Oops! Humans May Have Killed All But 3 Of These Animals In The Wild

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    There are only three Saharan addaxes — corkscrew-horned antelope native to the sandy deserts of eastern Niger and western Chad — left in the wild.

    The startling new finding comes from a comprehensive survey of addax habitat led by the International Union for Conservation of Nature. In March, researchers were only able to identify three addaxes in the region the animals are known to inhabit. They characterized the animals as seeming “very nervous.”

    “We are witnessing in real time the extinction of this iconic and once plentiful species,” Dr. Jean-Christophe Vie of the IUCN Global Species Programme said in a news release.

    Addax resting (Addax naaasomaculatus), a highly endangered apecies in the Sahara and Middle East.
    Addax resting (Addax naaasomaculatus), a highly endangered apecies in the Sahara and Middle East.

    The social animals used to live in herds of five to 20, though sometimes these smaller herds would band together with others to form groups of hundreds moving across the desert. They adapted to harsh desert conditions, producing highly concentrated urine to conserve water.

    Niger has outlawed hunting the addax, and the animals are protected in Chad under U.N. environmental legislation. But oil extraction in the Niger desert by the China National Petroleum Corporation has been disastrous for the addaxes’ habitat, destroying many of the areas where the creatures graze on shrubs and other vegetation, according to the IUCN. Additionally, soldiers guarding the oil operation have been known to poach the animals for meat.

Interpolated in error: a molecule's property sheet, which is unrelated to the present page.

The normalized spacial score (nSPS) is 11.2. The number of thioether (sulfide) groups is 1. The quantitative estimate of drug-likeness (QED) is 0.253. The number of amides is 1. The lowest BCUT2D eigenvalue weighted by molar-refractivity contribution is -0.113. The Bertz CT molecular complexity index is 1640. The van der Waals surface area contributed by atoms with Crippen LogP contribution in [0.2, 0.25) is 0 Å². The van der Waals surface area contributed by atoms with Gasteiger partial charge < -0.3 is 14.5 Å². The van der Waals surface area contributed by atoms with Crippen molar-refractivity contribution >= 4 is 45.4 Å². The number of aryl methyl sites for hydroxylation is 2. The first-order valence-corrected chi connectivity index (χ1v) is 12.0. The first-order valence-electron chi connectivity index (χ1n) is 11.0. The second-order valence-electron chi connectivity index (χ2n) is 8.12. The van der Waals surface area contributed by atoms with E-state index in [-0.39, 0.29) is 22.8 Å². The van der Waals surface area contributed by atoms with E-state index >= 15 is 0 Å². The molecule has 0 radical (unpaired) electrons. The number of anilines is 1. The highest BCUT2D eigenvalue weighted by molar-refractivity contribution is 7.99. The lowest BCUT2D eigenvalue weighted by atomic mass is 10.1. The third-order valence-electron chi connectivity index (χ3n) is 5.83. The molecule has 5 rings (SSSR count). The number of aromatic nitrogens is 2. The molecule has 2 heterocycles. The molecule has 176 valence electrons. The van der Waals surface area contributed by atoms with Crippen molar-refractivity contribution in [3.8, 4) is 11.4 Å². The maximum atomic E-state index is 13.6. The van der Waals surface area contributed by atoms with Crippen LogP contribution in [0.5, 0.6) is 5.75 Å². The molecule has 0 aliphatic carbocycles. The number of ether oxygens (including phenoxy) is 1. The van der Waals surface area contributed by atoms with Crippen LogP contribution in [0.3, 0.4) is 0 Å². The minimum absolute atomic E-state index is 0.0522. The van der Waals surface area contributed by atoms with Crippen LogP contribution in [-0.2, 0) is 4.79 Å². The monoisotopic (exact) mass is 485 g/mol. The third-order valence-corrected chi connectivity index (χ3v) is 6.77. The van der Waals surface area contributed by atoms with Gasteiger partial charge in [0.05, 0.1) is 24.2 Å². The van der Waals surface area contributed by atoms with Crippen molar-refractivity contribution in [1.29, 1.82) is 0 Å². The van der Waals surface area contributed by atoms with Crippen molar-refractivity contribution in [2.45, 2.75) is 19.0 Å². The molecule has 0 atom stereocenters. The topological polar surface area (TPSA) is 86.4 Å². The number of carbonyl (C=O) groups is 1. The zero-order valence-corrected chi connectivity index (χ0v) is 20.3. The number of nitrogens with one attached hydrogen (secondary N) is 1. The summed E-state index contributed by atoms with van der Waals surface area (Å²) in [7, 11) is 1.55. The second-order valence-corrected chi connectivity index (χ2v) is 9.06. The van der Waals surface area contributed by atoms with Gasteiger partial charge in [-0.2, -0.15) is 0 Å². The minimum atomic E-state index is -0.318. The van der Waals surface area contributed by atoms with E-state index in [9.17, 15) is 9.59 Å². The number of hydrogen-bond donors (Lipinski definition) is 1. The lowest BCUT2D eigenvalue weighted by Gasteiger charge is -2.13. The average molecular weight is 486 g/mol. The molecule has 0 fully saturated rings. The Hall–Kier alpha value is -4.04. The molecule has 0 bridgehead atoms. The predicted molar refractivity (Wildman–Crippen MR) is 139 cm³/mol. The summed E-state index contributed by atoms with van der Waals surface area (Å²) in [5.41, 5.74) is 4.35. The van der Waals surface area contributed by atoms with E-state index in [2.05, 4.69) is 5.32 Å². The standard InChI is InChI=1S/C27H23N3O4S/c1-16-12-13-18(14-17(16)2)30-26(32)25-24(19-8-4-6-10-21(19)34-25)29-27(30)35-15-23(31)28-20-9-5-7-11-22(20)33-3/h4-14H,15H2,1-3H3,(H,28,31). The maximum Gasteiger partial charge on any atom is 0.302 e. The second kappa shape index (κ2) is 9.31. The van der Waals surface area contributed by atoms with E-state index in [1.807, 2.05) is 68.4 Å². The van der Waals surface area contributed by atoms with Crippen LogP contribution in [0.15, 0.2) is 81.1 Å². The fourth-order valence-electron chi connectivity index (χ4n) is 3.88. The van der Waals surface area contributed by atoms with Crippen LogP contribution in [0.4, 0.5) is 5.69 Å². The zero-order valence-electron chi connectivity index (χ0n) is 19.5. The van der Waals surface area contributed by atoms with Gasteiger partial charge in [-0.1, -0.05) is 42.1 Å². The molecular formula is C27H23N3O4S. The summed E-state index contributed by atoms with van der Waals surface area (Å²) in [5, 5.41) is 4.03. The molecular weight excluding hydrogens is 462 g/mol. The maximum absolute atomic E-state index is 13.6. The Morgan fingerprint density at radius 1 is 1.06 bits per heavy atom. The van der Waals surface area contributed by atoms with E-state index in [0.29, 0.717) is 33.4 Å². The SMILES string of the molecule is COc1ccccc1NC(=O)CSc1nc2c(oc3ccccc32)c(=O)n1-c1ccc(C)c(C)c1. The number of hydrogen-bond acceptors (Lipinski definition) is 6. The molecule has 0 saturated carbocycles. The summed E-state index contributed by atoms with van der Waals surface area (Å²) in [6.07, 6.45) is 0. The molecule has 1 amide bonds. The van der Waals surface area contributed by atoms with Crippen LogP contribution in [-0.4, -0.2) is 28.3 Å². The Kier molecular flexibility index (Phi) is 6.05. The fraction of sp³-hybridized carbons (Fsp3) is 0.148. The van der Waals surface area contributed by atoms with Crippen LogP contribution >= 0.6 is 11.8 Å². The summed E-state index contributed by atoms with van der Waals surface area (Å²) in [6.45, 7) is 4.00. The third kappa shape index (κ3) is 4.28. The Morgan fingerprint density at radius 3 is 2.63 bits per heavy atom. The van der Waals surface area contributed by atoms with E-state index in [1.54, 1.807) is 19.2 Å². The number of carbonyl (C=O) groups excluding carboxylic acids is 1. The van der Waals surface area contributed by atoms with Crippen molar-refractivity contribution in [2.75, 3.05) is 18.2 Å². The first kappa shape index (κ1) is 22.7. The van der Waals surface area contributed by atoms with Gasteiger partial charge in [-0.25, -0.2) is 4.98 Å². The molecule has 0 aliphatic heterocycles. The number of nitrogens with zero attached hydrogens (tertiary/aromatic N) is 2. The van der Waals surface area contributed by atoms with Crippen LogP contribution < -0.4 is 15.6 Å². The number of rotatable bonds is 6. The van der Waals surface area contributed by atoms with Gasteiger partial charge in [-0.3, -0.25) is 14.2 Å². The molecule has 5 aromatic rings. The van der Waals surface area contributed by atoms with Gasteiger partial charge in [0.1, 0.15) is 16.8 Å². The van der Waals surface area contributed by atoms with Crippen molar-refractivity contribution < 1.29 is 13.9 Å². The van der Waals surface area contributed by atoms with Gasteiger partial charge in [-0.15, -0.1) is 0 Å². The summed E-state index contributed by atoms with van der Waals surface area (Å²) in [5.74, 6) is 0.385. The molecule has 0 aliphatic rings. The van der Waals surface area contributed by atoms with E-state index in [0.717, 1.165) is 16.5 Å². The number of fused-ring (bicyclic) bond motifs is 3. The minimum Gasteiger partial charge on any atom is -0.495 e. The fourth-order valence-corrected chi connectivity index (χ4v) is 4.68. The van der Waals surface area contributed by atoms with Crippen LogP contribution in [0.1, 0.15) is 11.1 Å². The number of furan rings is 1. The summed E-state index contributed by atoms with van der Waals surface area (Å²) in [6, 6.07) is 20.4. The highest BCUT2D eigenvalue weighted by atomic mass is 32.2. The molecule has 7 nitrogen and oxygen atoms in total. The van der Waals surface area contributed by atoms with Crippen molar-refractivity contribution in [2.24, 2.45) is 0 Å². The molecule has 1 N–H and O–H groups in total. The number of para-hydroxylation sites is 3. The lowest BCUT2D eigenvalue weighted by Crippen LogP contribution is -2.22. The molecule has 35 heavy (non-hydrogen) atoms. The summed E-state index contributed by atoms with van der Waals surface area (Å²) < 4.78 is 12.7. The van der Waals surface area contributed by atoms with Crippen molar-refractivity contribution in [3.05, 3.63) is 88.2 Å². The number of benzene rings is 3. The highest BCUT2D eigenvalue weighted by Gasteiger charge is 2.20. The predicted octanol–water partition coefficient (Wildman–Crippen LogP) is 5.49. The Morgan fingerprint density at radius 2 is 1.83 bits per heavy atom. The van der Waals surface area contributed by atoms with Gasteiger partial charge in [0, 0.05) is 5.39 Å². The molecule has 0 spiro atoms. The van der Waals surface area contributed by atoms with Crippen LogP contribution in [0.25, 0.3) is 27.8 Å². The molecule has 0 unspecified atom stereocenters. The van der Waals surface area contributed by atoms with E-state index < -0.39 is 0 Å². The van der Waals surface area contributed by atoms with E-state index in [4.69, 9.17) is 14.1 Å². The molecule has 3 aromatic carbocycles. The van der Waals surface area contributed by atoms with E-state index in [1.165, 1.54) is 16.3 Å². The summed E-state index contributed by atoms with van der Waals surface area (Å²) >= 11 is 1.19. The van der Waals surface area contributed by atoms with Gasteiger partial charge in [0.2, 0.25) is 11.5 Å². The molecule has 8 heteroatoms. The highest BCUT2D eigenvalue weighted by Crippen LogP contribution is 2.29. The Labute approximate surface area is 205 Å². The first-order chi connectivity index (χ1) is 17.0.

It’s possible that the researchers missed some animals while taking their survey. But even if the real population is five times what they counted, that’s still too small for the species to sustain itself, according to science news site Phys.org.

    Addax antelope (Addax nasomaculatus) mother and calf, Sous Massa National Park, Morocco, North Africa
    Addax antelope (Addax nasomaculatus) mother and calf, Sous Massa National Park, Morocco, North Africa

    That means the only way to save the wild population would be to introduce animals that have been bred in captivity. But doing so is expensive and extra challenging when there are so few of them in the wild already, the IUCN’s Alessandro Badalotti told Phys.org. It’s also a pointless endeavor if the threats to the animals in the wild aren’t mitigated.

    Source: Huffington Post

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